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Party stresses unity
Local Democrats backing Obama, but praise Clinton
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Forsyth County News
Forsyth County Democrats, even those who once backed Hillary Clinton's bid for president, have gotten behind the party's nominee in waiting.
Earlier this week, Barack Obama earned enough delegates to secure the party’s presidential nomination, edging Clinton in one of the closest contests in recent history.
Clinton is not expected to concede the nomination until Saturday, though the consensus at Wednesday night's meeting of the Forsyth County Democratic Party was that she should have bowed out Tuesday.
"I thought that she maybe should have recognized the fact that he had gotten all the delegates that he needed to get," said Marie Anderson, adding that Obama "has worked very hard."
"I think he deserves the nomination, and I do hope that Hillary will come around and really work towards uniting the party," she said.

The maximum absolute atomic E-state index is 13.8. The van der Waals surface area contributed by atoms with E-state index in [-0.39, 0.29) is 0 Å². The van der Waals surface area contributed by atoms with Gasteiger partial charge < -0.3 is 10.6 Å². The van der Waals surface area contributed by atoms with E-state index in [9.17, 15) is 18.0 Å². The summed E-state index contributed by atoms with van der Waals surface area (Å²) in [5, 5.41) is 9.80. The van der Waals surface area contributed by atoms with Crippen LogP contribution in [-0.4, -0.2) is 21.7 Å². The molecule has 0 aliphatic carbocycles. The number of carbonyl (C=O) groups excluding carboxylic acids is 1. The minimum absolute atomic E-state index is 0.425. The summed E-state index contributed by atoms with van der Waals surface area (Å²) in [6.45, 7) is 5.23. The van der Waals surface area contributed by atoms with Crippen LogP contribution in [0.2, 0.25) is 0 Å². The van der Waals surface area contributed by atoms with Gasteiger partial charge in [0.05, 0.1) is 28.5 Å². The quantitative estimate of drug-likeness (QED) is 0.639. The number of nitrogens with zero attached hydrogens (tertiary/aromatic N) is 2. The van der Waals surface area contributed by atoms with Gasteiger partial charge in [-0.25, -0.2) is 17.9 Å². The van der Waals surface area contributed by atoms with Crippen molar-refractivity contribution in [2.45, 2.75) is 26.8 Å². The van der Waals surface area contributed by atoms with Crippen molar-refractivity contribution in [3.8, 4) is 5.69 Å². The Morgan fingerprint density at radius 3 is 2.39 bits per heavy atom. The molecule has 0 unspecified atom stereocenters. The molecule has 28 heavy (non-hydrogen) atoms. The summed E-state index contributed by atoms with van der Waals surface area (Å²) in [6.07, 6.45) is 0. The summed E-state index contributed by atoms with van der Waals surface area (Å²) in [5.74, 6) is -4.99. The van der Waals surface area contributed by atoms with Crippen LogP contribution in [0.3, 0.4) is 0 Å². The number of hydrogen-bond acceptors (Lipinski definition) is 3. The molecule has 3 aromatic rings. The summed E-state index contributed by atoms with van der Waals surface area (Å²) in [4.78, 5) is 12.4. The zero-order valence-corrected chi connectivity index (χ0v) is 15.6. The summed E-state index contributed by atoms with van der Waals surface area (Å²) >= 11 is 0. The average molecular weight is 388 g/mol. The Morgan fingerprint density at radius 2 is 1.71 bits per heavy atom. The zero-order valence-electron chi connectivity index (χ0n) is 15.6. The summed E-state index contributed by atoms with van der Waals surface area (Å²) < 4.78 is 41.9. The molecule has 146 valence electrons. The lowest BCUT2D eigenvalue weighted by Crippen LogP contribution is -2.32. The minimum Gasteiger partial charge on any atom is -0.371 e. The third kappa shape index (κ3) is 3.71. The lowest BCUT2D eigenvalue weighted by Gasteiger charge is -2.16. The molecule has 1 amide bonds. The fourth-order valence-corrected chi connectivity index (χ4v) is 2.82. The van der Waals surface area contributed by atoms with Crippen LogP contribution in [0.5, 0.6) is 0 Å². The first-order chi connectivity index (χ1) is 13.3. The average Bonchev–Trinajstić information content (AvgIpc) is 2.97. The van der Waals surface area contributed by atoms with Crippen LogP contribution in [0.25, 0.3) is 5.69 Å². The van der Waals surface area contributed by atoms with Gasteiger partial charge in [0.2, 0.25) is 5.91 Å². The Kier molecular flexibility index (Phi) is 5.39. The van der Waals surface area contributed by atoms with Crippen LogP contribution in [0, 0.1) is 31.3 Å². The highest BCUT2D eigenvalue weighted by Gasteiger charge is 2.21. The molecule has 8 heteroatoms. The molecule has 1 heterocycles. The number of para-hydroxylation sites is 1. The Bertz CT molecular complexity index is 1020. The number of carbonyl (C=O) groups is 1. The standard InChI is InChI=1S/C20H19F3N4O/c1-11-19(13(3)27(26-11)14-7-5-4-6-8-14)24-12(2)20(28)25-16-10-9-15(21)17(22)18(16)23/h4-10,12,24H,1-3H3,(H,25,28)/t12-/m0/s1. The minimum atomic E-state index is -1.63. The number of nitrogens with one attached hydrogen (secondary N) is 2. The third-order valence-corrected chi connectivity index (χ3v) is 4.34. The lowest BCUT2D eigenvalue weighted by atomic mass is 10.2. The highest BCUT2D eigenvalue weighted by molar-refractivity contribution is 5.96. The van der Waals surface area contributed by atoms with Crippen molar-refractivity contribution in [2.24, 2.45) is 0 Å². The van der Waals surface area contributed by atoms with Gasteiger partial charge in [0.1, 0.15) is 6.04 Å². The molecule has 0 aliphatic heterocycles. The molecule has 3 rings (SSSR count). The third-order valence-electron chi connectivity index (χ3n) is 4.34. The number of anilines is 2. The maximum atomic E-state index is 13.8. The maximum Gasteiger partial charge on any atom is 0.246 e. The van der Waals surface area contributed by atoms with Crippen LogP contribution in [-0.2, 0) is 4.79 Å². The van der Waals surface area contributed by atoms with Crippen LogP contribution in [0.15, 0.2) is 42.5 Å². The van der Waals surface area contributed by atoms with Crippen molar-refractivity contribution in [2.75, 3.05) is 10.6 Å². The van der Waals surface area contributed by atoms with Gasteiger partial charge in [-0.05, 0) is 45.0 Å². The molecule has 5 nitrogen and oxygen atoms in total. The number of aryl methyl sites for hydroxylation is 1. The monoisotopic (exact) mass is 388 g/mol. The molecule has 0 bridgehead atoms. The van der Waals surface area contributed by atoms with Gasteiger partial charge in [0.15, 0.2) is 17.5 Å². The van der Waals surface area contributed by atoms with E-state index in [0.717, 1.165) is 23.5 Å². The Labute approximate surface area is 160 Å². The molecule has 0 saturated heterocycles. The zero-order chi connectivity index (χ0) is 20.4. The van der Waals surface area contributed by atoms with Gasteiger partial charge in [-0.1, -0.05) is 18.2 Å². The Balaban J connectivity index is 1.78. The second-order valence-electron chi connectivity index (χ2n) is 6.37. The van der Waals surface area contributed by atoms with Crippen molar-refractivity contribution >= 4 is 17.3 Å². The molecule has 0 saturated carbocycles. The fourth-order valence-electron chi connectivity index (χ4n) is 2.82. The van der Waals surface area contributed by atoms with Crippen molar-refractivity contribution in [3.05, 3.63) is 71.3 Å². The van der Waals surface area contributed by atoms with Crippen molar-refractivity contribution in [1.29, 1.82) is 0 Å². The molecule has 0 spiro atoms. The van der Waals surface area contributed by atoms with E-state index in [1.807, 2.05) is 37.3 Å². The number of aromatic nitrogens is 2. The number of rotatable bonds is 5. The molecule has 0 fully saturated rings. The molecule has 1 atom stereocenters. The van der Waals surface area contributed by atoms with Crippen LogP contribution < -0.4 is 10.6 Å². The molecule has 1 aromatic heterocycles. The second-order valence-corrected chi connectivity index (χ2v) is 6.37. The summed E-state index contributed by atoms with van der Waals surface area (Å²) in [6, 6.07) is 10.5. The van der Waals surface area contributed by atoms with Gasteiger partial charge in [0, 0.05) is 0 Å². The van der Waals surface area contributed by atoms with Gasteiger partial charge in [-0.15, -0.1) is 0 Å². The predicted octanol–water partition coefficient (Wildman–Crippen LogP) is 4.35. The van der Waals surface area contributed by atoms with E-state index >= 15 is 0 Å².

Anderson was less certain about Clinton's interest in the vice presidency.
"I think she’s very qualified, I just don’t know how the dynamic between the two of them would work," she said. "That’s the only thing that I worry about."
Kerry Rosewall said she voted for Clinton in Georgia's Feb. 15 primary, but is "very happy with Obama."
"I’m just very glad that a candidate is final, that there’s one candidate for the Democratic Party now," she said.
Vergilio Perez-Pascoe originally supported New Mexico Gov. Bill Richardson's bid for the Democratic nomination, then sided with Clinton because of her policies, which he found "more clear ... more detailed.”
"I thought that Obama was a very good speaker and brought people in, but didn’t seem to have an awful lot of depth, I thought, at least in the policy area," Perez-Pascoe said.
Still, he was disappointed in Clinton's speech Tuesday.
"In my mind, she was thinking more of herself and of her legacy rather than the Democratic Party winning in November," he said.
Marilyn Beverly said she and her husband at first each favored other candidates, before backing Obama, who she called "an exceptional young man."
"I think that coming from that glass ceiling era, I would have much rather have had [Clinton] gracefully bow out … but I think Obama is handling it with a lot of class.”